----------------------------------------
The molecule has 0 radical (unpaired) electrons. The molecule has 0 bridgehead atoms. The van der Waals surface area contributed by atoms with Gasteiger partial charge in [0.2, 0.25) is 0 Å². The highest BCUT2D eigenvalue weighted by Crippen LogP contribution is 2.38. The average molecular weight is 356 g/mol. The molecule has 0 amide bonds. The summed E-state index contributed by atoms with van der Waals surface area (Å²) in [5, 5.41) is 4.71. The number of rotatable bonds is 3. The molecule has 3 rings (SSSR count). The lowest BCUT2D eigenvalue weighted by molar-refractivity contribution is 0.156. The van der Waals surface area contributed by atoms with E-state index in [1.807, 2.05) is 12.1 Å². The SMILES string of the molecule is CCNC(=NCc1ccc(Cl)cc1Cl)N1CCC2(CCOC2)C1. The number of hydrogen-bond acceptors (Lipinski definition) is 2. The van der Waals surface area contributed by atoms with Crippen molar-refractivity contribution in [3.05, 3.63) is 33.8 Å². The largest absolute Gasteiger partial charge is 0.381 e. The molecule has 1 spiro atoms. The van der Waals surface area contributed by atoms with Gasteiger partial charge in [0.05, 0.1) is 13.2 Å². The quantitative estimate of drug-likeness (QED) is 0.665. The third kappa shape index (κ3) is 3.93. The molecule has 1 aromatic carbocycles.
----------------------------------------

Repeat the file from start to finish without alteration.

The molecule has 0 radical (unpaired) electrons. The molecule has 0 bridgehead atoms. The van der Waals surface area contributed by atoms with Gasteiger partial charge in [0.2, 0.25) is 0 Å². The highest BCUT2D eigenvalue weighted by Crippen LogP contribution is 2.38. The average molecular weight is 356 g/mol. The molecule has 0 amide bonds. The summed E-state index contributed by atoms with van der Waals surface area (Å²) in [5, 5.41) is 4.71. The number of rotatable bonds is 3. The molecule has 3 rings (SSSR count). The lowest BCUT2D eigenvalue weighted by molar-refractivity contribution is 0.156. The van der Waals surface area contributed by atoms with E-state index in [1.807, 2.05) is 12.1 Å². The SMILES string of the molecule is CCNC(=NCc1ccc(Cl)cc1Cl)N1CCC2(CCOC2)C1. The number of hydrogen-bond acceptors (Lipinski definition) is 2. The van der Waals surface area contributed by atoms with Crippen molar-refractivity contribution in [3.05, 3.63) is 33.8 Å². The largest absolute Gasteiger partial charge is 0.381 e. The molecule has 1 spiro atoms. The van der Waals surface area contributed by atoms with Gasteiger partial charge in [0.05, 0.1) is 13.2 Å². The quantitative estimate of drug-likeness (QED) is 0.665. The third kappa shape index (κ3) is 3.93. The molecule has 1 aromatic carbocycles.